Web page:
I'd forgotten about the non-social media version of that, and last night I found out how painful that really is.
You see, a million years ago, after I'd finally broken up with D, I'd chosen to forgive and forget. Forgive because we're all human -- forget for the sake of my sanity. Move on because there is a good friend beyond all the history. His wedding to E yesterday forced me to remember: because he wanted me there as a witness, because she didn't want me to talk about how we'd been dating when they met -- and as I'd suspected at the time, had started their relationship -- and because her father gleefully talked about how they'd met and were starting to get close AT THE VERY TIME I WAS STRUGGLING TO HOLD ON TO A RELATIONSHIP I KNEW WAS IN TROUBLE.
When M talked about seeing D on TV for the first time, his description was heartfelt: Here's the guy who's stealing my daughter's heart, and isn't he a talented, well-spoken man, blah blah blah. This is a guy who has two big dogs and hails from the west and rides motorcycles and plays guitar in a band and has long hair and climbs mountains and blah blah blah...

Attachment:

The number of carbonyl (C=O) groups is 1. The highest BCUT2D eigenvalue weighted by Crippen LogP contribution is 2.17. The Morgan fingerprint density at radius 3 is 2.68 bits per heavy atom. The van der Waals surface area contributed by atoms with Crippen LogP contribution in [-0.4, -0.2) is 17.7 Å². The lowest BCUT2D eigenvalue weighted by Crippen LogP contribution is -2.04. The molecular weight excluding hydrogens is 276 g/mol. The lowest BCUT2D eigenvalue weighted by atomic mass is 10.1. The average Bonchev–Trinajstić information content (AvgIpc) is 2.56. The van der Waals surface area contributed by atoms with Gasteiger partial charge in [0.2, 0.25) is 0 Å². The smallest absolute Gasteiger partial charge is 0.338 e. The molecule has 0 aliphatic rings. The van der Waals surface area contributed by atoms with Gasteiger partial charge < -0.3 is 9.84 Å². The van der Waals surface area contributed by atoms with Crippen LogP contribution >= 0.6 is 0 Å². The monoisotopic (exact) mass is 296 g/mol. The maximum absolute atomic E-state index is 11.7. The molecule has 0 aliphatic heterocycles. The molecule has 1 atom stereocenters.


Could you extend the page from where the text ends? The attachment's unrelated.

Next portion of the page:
I am sure the look on my face was one of straight-up horror. I'm hoping enough people were drinking to not notice. I was sitting behind him -- so maybe that shielded me from the room.
If you think about it, marriage isn't just about how two people start a new chapter in their lives. During M's toast, I realized that it's also about trying to rewrite the past as you join a proper, sensible community of couples who try to meet the standard of no-drama marriage. M's version of how they met -- E's fears I'd say something outrageous and destroy the illusion of their early days together -- D's asking me please to "not go there..." It was collusion. THEIR version of events is the way things now are -- a fairy tale, scrubbed of the messiness that makes up life, predicated on a joint agreement to stay quiet. For the collusion to take hold and become the truth, "the best person" now has to melt into the past for their sake, taking her version of the story with her -- a version where she was the aggrieved party and finally threw in the towel.
The realization kept me in tears all night. Not only have I lost a friend -- I am once again face to face with my inability to find a love of my own, with my knack for selling myself short when I try, with my habit of refusing to see the truth, and with absolutely no power to stop the clock. Paradoxically, I am also face to face with the fear of not just being rejected on an intimate level, but also on a level where I just don't fit in with others' expectations of who THIS woman is supposed to be.
This is what happens when self-delusion collides with Rashomon-style reality.